The Australian share market gave up some recent gains in the month of May, with the All-Ordinaries index falling 3.0% for the month and closing at 7,273.5 points. The Australian Dollar continued to slide, falling by 2.1% for the month, with 1 Australian Dollar buying 64.8 United States cents.
Global share markets returns were generally weaker, with the United States Dow Jones Index falling 3.5%, the London FTSE falling 5.4%, and the Hong Kong Hang Seng Index falling 8.3% for the month. The Japan Nikkei 225 Index was the outlier, gaining 7.0% in May.
The Reserve Bank of Australia (RBA) Board shocked the market, increasing the official Cash Rate by a further 0.25% per annum in May. The official Cash Rate now stands at 3.85% per annum, and a surprise jump in inflation to 6.8% in April from 6.3% in March (as shown in the chart below) has increased the chance of further short-term rate increases.
Earlier in the month, Treasurer Jim Chalmers handed down his Federal Budget for the 2023/24 financial year. Following the pattern of the last few Federal Budget announcements, “Budget night” contained little by way of surprises, with many of the spending initiatives and broad Budget position known in the weeks and days leading up to the official release.
Promoted as the “Stronger foundations for a better future” Budget, Labor continued to promote its theme of spending restraint and responsible economic management – with a key focus on targeted cost-of-living relief, the transition to renewable energy, and bolstering targeted spending on Medicare and the care sectors.
The cornerstone cost-of-living relief announcement was funding to reduce the impact of rising energy prices on Australian households and small businesses. This will be in the form of up to $500 in electricity bill relief for eligible households and up to $650 for eligible small businesses. These include:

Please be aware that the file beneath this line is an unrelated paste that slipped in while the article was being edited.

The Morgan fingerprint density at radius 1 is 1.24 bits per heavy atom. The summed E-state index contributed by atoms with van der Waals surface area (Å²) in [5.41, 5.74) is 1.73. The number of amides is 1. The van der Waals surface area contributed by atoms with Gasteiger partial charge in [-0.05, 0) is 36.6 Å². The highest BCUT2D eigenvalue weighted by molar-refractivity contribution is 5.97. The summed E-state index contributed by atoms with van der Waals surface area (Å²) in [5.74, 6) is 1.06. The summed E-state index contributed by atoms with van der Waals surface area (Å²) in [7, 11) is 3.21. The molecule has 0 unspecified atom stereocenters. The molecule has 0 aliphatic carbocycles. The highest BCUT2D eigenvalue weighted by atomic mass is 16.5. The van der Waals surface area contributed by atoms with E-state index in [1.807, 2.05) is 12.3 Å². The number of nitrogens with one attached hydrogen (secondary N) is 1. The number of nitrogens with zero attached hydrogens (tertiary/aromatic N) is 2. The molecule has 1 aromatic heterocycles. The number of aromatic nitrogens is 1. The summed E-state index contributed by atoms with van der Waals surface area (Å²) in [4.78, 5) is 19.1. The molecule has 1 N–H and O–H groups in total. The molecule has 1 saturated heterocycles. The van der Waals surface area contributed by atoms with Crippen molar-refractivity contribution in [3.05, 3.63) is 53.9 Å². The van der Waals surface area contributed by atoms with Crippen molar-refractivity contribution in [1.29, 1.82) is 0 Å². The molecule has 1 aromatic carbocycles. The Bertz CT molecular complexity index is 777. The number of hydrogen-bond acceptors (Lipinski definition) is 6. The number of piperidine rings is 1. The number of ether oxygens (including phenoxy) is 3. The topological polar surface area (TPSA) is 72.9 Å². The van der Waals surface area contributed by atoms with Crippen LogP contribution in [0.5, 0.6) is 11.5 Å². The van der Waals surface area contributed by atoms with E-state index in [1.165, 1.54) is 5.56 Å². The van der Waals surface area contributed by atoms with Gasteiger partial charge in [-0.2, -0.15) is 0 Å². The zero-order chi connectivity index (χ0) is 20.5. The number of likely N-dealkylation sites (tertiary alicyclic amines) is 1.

- Commonwealth Seniors Health Card holders
- Family Tax Benefit A and B recipients
- Small business customers of electricity retailers.
The energy bill relief will not be a direct payment to people and small businesses, rather it will be a rebate that is applied to reduce the cost of electricity for eligible households and small businesses, and be paid directly to the energy retailer. This measure is due to commence from July this year.
For superannuation, announcements were focused on aligning employer Superannuation Guarantee payments with pay cycles and the introduction of the previously announced tax on earnings attributable to balances in excess of $3 million.
There was no announcement to change legislated ‘stage 3’ tax cuts, although a number of tax strategies were proposed to support small businesses and increase the number of dwellings available on the rental market.
For more information, please contact Ryan Love on 1300 856 338.
This article is general information only and is not intended to be a recommendation. We strongly recommend you seek advice from your financial adviser as to whether this information is appropriate to your needs, financial situation, and investment objectives.